Yesterday we had to cut a branch off our vigorous fig tree, in order to lever up a thicker, straighter limb and carefully secure it to the old south facing wall of our house. The wind whips around this wall, chasing it’s tail, picking at sandstone, rubbing edges off the corners. It’s the perfect wall for the perfect tree. But it gets a lot of weather.

I reached deep within the tree’s leafy canopy to hold the branch steady; arms, face and neck became abraded by the huge rasping tongues of leaves on the autumn turn. Along with this branch there were other more supple, finer limbs that had shot up from the base, and as we trimmed and tied, the milky sap slowly began to ooze, and I was transported by the heady scent.

I’m not entirely sure when I became so completely taken by figs… the ‘why’ is almost impossible to explain in 140 characters, which is the reason I’ve resorted to writing this.

It’s ‘marmite’ for many I suspect… I often get a look of vague disbelief… which is smartly transformed into one of mild boredom if I over-prattle. So, best stop reading now if you’re not particularly enamoured with this strange fruit.

It’s not just the taste. If you’re lucky enough to live near a fig tree, or have one in your garden (or indeed, have a blissfully ignorant neighbour who’s fig tree has decided to rest an arm along your communal boundary) then you’ll have had the opportunity to watch it’s miraculous transformation… from a gnarled lifeless grey body, to one of handsome virility.

In Spring, from unseen creases in elephantine branches, the tree begins to push out little beaded fruit, at times so small, you may not even notice this small burgeoning army of acid green blisters. These gradually grow and become stemmed, much like the slow and tentative inflation of a Birthday balloon. As summer opens her arms to auspicious weather and longer days these little fruit continue to swell, peaking out from beneath a canopy of lobed leaves the size and spread of a hand, unfurled and waving.

And then, they ripen…

At this point I could go off grid and wallow thigh deep in The Fig Throughout Religious and Cultural History, you know… Adam and Eve etc. But whether we’re genetically pre-programmed to have this connection with the fig tree or not, I ‘know’ that Eve really should’ve ignored the serpent and headed back to that fig tree where she’d hastily gathered up her makeshift knickers. SURELY there would’ve been something infinitely more enticing than anything that snake (or indeed Adam!) had to offer. Had she looked a little closer, she might have seen branches laden with heavy, Rubenesque fruit, barely holding on, ready to fall into her outstretched hand.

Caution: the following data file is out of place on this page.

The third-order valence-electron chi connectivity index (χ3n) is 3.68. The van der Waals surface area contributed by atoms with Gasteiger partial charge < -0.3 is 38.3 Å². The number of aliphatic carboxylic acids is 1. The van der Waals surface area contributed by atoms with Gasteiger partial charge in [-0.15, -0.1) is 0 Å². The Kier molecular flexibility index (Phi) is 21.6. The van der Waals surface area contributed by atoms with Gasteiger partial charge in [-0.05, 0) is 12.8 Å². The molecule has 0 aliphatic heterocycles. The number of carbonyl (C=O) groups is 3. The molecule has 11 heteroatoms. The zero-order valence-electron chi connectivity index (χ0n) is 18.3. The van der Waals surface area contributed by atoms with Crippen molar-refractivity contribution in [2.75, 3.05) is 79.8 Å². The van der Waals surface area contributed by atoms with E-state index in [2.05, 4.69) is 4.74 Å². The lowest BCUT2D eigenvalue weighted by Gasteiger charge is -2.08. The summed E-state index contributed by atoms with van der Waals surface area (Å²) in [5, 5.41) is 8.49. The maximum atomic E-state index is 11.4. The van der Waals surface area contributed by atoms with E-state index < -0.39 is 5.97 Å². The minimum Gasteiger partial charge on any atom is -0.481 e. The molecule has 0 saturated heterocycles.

The flavour and texture of a fig, when picked ripe is beyond the realms of what’s decent and proper to write. Thankfully, some one recently introduced me to D H Lawrence’s “Figs”, and here is a recording of his words. Brace yourself… you’d best be sitting down near an open window.

The best I can do is capture it on cartridge or canvas. This is an illustration I did, using egg tempera. A lengthy, involved and age old medium that requires an egg yolk, ground coloured powders, and a lot of patience. The resultant artwork has a lustre and depth that I find utterly beguiling. So it would seem an wholly appropriate medium to use when portraying something of such sumptuous beauty.

In terms of fig recipes, perhaps some of the best I’ve tried have come from the pen of Nigel Slater. Here’s a collection of some, recently featured in the Guardian.

Meanwhile, back to my tree, there are sadly a lot of hard green hand grenades that will never ripen, given our climate. So, I’m currently experimenting with ways of preserving these. I’ll let you know how I get on.